The Moral Landscape: How Science Can Determine Human Values

The Moral Landscape: How Science Can Determine Human Values Review

Sam Harris' first book, The End of Faith, ignited a worldwide debate about the validity of religion. In the aftermath, Harris discovered that most people - from religious fundamentalists to non-believing scientists - agree on one point: science has nothing to say on the subject of human values. Indeed, our failure to address questions of meaning and morality through science has now become the most common justification for religious faith. It is also the primary reason why so many secularists and religious moderates feel obligated to "respect" the hardened superstitions of their more devout neighbors.

In this explosive new book, Sam Harris tears down the wall between scientific facts and human values, arguing that most people are simply mistaken about the relationship between morality and the rest of human knowledge. Harris urges us to think about morality in terms of human and animal well-being, viewing the experiences of conscious creatures as peaks and valleys on a "moral landscape." Because there are definite facts to be known about where we fall on this landscape, Harris foresees a time when science will no longer limit itself to merely describing what people do in the name of "morality"; in principle, science should be able to tell us what we ought to do to live the best lives possible.

Bringing a fresh perspective to age-old questions of right and wrong and good and evil, Harris demonstrates that we already know enough about the human brain and its relationship to events in the world to say that there are right and wrong answers to the most pressing questions of human life. Because such answers exist, moral relativism is simply false - and comes at increasing cost to humanity. And the intrusions of religion into the sphere of human values can be finally repelled: for just as there is no such thing as Christian physics or Muslim algebra, there can be no Christian or Muslim morality.

Using his expertise in philosophy and neuroscience, along with his experience on the front lines of our "culture wars," Harris delivers a game-changing book about the future of science and about the real basis of human cooperation.

Title:The Moral Landscape: How Science Can Determine Human Values
Edition Language:English

Enjoy the book review !

    The Moral Landscape: How Science Can Determine Human Values Reviews

  • Nebuchadnezzar

    Why am I sitting here reviewing another Sam Harris book? People keep telling me that I have to have to have to read them, and they seem to generally be what's called in military jargon "target-rich en...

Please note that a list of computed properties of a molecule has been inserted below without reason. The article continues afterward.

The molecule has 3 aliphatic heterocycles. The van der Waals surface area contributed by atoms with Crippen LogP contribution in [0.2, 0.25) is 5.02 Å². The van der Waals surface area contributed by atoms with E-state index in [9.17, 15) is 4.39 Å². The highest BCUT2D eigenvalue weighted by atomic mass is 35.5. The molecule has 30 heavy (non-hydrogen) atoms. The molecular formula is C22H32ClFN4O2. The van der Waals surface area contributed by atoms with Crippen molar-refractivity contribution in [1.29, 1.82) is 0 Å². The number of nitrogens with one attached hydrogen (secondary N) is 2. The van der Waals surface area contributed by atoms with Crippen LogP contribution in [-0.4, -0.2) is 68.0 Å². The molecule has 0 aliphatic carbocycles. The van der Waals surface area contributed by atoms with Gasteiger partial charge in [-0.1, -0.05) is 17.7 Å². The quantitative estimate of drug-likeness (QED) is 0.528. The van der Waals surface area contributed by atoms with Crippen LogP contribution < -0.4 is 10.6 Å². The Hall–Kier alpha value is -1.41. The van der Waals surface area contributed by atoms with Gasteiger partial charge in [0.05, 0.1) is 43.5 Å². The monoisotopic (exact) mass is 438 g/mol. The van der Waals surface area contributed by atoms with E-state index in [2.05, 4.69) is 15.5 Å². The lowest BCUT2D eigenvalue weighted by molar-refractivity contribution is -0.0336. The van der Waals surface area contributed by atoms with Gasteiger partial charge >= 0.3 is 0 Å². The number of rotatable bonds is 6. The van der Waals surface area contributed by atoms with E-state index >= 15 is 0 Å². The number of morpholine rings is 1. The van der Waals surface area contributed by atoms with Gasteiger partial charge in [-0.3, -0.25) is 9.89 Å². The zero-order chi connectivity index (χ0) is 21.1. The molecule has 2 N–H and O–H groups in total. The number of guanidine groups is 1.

• Darwin8u

    “The fact that millions of people use the term "morality" as a synonym for religious dogmatism, racism, sexism, or other failures of insight and compassion should not oblige us to merely accept thei...

  • Daniel Toker

    Harris's ideology is incomplete - he admits this much himself. But this book provides the groundwork for a (slightly) new way of conceiving of "morality." The general idea is not new, but his thesis i...

  • David

    As I read The Moral Landscape I wondered if Sam Harris would be good to have as a neighbor. He is a strong believer in objective morality. Many Christians believe that atheists are all terrible peopl...

  • Shaun

    Oh my, where to start...Okay, so I guess it would be helpful to disclose that I am a long-time fan of Sam Harris. Not only do I agree with most of his ideas, but I find him to be both an articulate an...

  • Dylan

    I thought I would have few problems with this book. There’s little to no reason where I’d be annoyed by a book where I agree with the fundamental, underlying principles of the work. I fully believ...

  • Richard

    Given that nearly everyone who reads this book will disagree vehemently with its conclusions, and given that the subject matter is almost entirely theoretical, Moral Landscape needed to have been more...

  • Ana

    This is my first Sam Harris book, and I'm glad I finally started reading him. I have been familiar with his public appearances, debates and ideas for some time now, but I had not yet found the books o...

  • David

    This book starts out rather slow, with a heavy dose of philosophy. It does pick up after the first couple of chapters, as the book shows how the mind treats facts and values in a similar manner. The a...

  • Nicky

    I've had a good go at reading this without any knee-jerk reactions, but generally I find Harris' views instinctively abhorrent -- despite his championing of reason and science, I don't think he avoids...